"Government Cheese"... I did my best to avoid listening to it. So I suppose I can't rightly comment on it in connection with this show. I do recall catching that something was said regarding Bush at or towards the end of the song, though I didn't catch what.

"Atlantic City" was nice.

It was nice to hear "No Abandon" again. :) Good song.

Reading about Jim's surreal moment seeing Bob on TV at Molloy's, I had one of those awhile back. And I hadn't been paying attention to the TV, and didn't know what I was watching, but there was Bob on TV, and then he was gone. I did keep watching and figure out it was a KC on Demand ad.

Thursday, July 14, 2005

Bob Walkenhorst, July 13, 2005

Let's see if I can remember anything.

Well, for starters, I got there late, because I had to work. So anything in the first 45 minutes or so of the show I can't tell you about.

I was already tired when I got there, because it was a busy evening at work. So I sat out the first several songs after I got there, even though they were dancable. But then they played one of those "I gotta dance" songs. So I did. And another. And another. But then I was able to take a break, rest, eat my salad.

Bob did a two song solo set. The first one is one that he said he plays at family funerals. (Or, at least, I assume that's what he sang, since he told a story related to it before playing it.) And he told a story that had to do with the sheet music for the song and his mom's rings. Better, I think, to hear Bob tell the story then to read my attempt at retelling.

The 2nd song Bob played solo was "Remarkable". I quite like that song. It was good to hear it. Unfortunately, there were some people behind me giggling through the song. Quite annoying. So, for the rest of the song, I moved up to the booth nearest that stage (which was empty) to be farther from the giggling and closer to the music.

After that song it was back to all 3 of them playing.

Megan (who used to be a waitress at Molloy's) came in partway through the show. The band did "Paradise" for her, and she was appreciative.

They did "Amazing Grace" again. Bob said that one and another one, he messed up last week so wanted to do again. For those thinking "but it sounded great last week", well, he specifically made reference to the words. I do recall, last week, that he in several spots sang different words than I knew. In one spot I knew what he sang wasn't right, in other spots I was thinking he must be singing a different version than I know (it wouldn't surprise me if there are variations on the words in that song), and in several spots, I wasn't sure. Anyway, they did it again, and it sounded good again.

My favorite verse of "Amazing Grace" is the last one (not counting repeating the first verse). "When we've been there ten thousand years, bright shinging as the sun, we've no less days to sing God's praise, than when we've first begun". I think a good part of why I like that verse is it's a "we" verse, rather than an "I" verse like the rest of the song. (And I think it was written by someone different than the other verses.) I like that sense of community.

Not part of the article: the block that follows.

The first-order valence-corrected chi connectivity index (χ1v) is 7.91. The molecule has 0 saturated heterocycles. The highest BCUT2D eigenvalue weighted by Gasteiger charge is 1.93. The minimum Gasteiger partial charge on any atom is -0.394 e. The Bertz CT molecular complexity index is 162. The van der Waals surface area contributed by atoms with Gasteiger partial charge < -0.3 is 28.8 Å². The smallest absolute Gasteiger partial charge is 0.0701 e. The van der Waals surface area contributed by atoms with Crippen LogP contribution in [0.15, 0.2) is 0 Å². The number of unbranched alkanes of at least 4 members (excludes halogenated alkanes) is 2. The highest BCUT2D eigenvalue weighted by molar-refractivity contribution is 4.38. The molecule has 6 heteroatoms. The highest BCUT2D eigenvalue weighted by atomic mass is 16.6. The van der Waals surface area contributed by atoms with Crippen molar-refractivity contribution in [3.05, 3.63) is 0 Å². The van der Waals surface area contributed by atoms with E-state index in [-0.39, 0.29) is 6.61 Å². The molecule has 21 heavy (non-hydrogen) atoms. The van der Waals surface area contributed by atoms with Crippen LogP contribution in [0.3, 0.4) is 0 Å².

They played "Honky Tonk Women". Good song. They did it well. And that was supposed to be the end of the show. They put their instruments down. But the audience started clapping that "uh, uh, no, you all aren't quitting yet, we want one more" clap. Jeff nudged Bob and they did one more, "Summertime Blues". Good song. I bet, unlike me, Bob actually knew that song before Alan Jackson had a country hit with it in the 90s. :)

That's all I can remember. :)

Oh, one more thing. They did "The Times They Are A-Changin'" That was good to hear. And lots of cheers after Norm's verse. I guess we all liking hearing Norm do his one verse of lead vocals.

Bob was sounding very emotive in his singing last night, I thought.

Wednesday, July 06, 2005

Bob Walkenhorst, Wednesday, July 6

(Posted at the Rainmakers Message Board)

Norm Rocks. :)

They had a request for "Drinking On The Job", which Norm's never played. No problem, they delved in anyway and Norm did a kick ass job. Or should I say an arsekickin' job since Norm's in the Elders? :)

Anyway, it was good. I'd name that as the highlight. :)

3 song Jeff set (with Bob on drums), and then Bob did a 2 song solo set, "Mystery Road" and "To The Hum".

Monday, July 04, 2005

Bob Walkenhorst, July 2, 2005

Last month, when it was Bob, Jeff, and Norm for the weekend show, I expected Bob would bring his drums, and he did. This time, I kinda figured probably not, because he did that last time. And he didn't. The usual Bob, Norm, Jeff set up. :) Though we did get to hear Bob playing tom and snare on Jeff's two songs, "Thinking of You" and "A Little Bit of White Trash in Us All" (or whatever the exact title is). I always like watching Bob play drums.

The show started out pretty mellow. But ended as a dance fest. :)

It was Sharon's birthday. Actually her birthday was the 1st (a month after Bob), the day before. Her birthday request was "Frustration Train". It's always nice to hear that one. The first song of a 3 songs solo set. First time in a while we've gotten a solo set. Next was "I Hope You're Laughing" (I think that's the title), which Bob dedicated to his Uncle who died earlier on Saturday. And then a new song, "No Abandon". Good song. :)

They did "Sympathy For The Devil". And, okay, I took the opportunity for a bathroom break. But it sounded quite good. I remember enjoying listening to the bass and guitar.

Lots of other good stuff. A few other covers. Lots of the originals.

Oh, early on he played "The Day That We Hung Up The Flag" followed by "Masters of War". Later he did "This Land is Your Land", which he said was for Justice O'Conner.